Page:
We are the disciplinarian and the mentor. This can be a tough balance.
I've got fabulous children. And I'm sure a great deal of it is luck. But in case it's actually something I've done, I thought I'd share some of the tactics I use to keep things running.
1) I don't tolerate whining. When someone whines, I act like they're speaking a foreign language that I don't understand. "I'm sorry, I couldn't understand what you said. All I could hear was whining." If they repeat the complaint in a whining tone, I suggest how they might say it for them to parrot back. Works every time.
2) I don't tolerate a sullen or cranky attitude. If someone is outwardly negative towards the assignment or work at hand (I do this for shared chores as well) I dismiss them. I'll have them go sit on their bed, or the stairs, until they can join us with a good spirit. The work will be there for them when they are ready for it, they know this. Most times, they are back in 5 minutes or less. Other times they have fallen asleep on their bed. Which tells me that it wasn't just a cranky attitude, they needed a nap. (Note: Cranky Moms can benefit from this procedure as well, but it's not always a good idea for us to take a nap!! - sorry.)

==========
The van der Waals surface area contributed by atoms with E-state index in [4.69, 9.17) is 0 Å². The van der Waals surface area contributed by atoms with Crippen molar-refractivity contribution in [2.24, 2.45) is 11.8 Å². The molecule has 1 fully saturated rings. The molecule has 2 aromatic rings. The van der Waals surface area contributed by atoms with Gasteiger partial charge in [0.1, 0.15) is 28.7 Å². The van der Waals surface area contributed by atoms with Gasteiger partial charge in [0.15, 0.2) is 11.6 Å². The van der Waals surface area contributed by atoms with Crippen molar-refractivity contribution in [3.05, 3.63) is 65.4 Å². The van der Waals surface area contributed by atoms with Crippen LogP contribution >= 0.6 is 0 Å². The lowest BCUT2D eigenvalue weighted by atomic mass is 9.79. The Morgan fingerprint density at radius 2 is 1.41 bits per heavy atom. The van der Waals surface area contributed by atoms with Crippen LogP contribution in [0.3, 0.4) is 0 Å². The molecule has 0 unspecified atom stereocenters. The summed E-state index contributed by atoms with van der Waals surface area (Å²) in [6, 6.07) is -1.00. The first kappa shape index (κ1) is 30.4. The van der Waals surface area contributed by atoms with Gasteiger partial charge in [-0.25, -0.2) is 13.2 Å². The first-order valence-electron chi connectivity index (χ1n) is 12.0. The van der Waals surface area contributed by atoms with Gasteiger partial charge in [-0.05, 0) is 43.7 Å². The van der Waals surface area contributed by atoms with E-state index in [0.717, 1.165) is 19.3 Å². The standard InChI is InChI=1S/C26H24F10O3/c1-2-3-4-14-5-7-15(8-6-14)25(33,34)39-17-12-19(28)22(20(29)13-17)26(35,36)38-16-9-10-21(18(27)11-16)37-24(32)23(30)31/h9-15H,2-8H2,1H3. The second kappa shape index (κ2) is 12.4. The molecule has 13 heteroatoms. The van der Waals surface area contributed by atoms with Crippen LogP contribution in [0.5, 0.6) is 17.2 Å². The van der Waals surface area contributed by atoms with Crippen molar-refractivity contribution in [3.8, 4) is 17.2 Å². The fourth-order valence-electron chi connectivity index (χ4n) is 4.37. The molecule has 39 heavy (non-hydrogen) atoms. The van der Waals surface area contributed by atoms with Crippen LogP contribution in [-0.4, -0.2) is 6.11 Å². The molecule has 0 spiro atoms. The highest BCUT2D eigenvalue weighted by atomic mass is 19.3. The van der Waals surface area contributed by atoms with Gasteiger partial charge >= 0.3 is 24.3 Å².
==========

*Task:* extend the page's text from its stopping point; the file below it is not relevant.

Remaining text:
3) If you complain that there too much assigned in a subject (when it's just the same amount as most days) you can expect me to add a couple of questions to the assigned work. And will continue to do so until you stop complaining. I've been know to stop complaining by simply saying: "Really? you want MORE math questions?" They know the drill, that was the only warning they'll get.
4) The punishment should fit the crime. Notice none of these "school related" infractions involve withholding television privileges or time with friends. It can escalate to that when they spend so much time on their bed, or get so many extra Math questions that their school work drags into the evening...but it was a natural consequence of the problem - NOT a case of Teacher-Mom being the bad guy!
All of this, I do with a good spirit. I don't yell or raise my voice. I simply keep order and remind them of how it works. It's up to them to learn to follow protocol and expectations or deal with the consequences of their actions.